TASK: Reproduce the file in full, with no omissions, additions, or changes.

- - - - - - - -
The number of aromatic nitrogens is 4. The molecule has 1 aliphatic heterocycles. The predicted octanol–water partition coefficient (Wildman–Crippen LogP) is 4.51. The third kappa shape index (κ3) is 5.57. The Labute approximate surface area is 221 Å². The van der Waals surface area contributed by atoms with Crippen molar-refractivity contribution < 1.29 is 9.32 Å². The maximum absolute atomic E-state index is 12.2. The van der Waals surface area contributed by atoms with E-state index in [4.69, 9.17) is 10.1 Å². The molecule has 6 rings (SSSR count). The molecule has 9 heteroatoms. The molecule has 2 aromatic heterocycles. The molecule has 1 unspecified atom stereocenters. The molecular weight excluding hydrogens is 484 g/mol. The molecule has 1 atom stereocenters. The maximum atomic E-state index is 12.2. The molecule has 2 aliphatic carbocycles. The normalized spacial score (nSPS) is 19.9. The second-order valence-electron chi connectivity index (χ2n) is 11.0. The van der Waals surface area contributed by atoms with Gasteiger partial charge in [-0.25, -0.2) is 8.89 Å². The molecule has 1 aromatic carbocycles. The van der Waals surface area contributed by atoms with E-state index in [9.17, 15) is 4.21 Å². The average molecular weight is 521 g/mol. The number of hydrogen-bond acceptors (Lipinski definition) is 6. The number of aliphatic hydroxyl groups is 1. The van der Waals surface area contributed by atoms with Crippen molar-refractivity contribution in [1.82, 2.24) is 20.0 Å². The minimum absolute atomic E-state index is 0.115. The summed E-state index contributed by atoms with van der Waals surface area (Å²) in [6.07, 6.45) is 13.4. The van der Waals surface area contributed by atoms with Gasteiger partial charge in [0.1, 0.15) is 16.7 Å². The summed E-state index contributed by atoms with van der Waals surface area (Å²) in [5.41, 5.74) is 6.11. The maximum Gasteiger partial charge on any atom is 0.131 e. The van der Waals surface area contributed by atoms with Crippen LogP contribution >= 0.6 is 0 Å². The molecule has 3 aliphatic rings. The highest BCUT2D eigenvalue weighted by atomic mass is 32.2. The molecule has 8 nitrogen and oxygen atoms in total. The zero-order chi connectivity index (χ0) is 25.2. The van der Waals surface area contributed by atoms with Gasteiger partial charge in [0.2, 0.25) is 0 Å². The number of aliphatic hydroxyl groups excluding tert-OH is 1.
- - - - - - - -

The number of aromatic nitrogens is 4. The molecule has 1 aliphatic heterocycles. The predicted octanol–water partition coefficient (Wildman–Crippen LogP) is 4.51. The third kappa shape index (κ3) is 5.57. The Labute approximate surface area is 221 Å². The van der Waals surface area contributed by atoms with Crippen molar-refractivity contribution < 1.29 is 9.32 Å². The maximum absolute atomic E-state index is 12.2. The van der Waals surface area contributed by atoms with E-state index in [4.69, 9.17) is 10.1 Å². The molecule has 6 rings (SSSR count). The molecule has 9 heteroatoms. The molecule has 2 aromatic heterocycles. The molecule has 1 unspecified atom stereocenters. The molecular weight excluding hydrogens is 484 g/mol. The molecule has 1 atom stereocenters. The maximum atomic E-state index is 12.2. The molecule has 2 aliphatic carbocycles. The normalized spacial score (nSPS) is 19.9. The second-order valence-electron chi connectivity index (χ2n) is 11.0. The van der Waals surface area contributed by atoms with Gasteiger partial charge in [-0.25, -0.2) is 8.89 Å². The molecule has 1 aromatic carbocycles. The van der Waals surface area contributed by atoms with E-state index in [9.17, 15) is 4.21 Å². The average molecular weight is 521 g/mol. The number of hydrogen-bond acceptors (Lipinski definition) is 6. The number of aliphatic hydroxyl groups is 1. The van der Waals surface area contributed by atoms with Crippen molar-refractivity contribution in [1.82, 2.24) is 20.0 Å². The minimum absolute atomic E-state index is 0.115. The summed E-state index contributed by atoms with van der Waals surface area (Å²) in [6.07, 6.45) is 13.4. The van der Waals surface area contributed by atoms with Gasteiger partial charge in [0.1, 0.15) is 16.7 Å². The summed E-state index contributed by atoms with van der Waals surface area (Å²) in [5.41, 5.74) is 6.11. The maximum Gasteiger partial charge on any atom is 0.131 e. The van der Waals surface area contributed by atoms with Crippen LogP contribution >= 0.6 is 0 Å². The molecule has 3 aliphatic rings. The highest BCUT2D eigenvalue weighted by atomic mass is 32.2. The molecule has 8 nitrogen and oxygen atoms in total. The zero-order chi connectivity index (χ0) is 25.2. The van der Waals surface area contributed by atoms with Gasteiger partial charge in [0.2, 0.25) is 0 Å². The number of aliphatic hydroxyl groups excluding tert-OH is 1.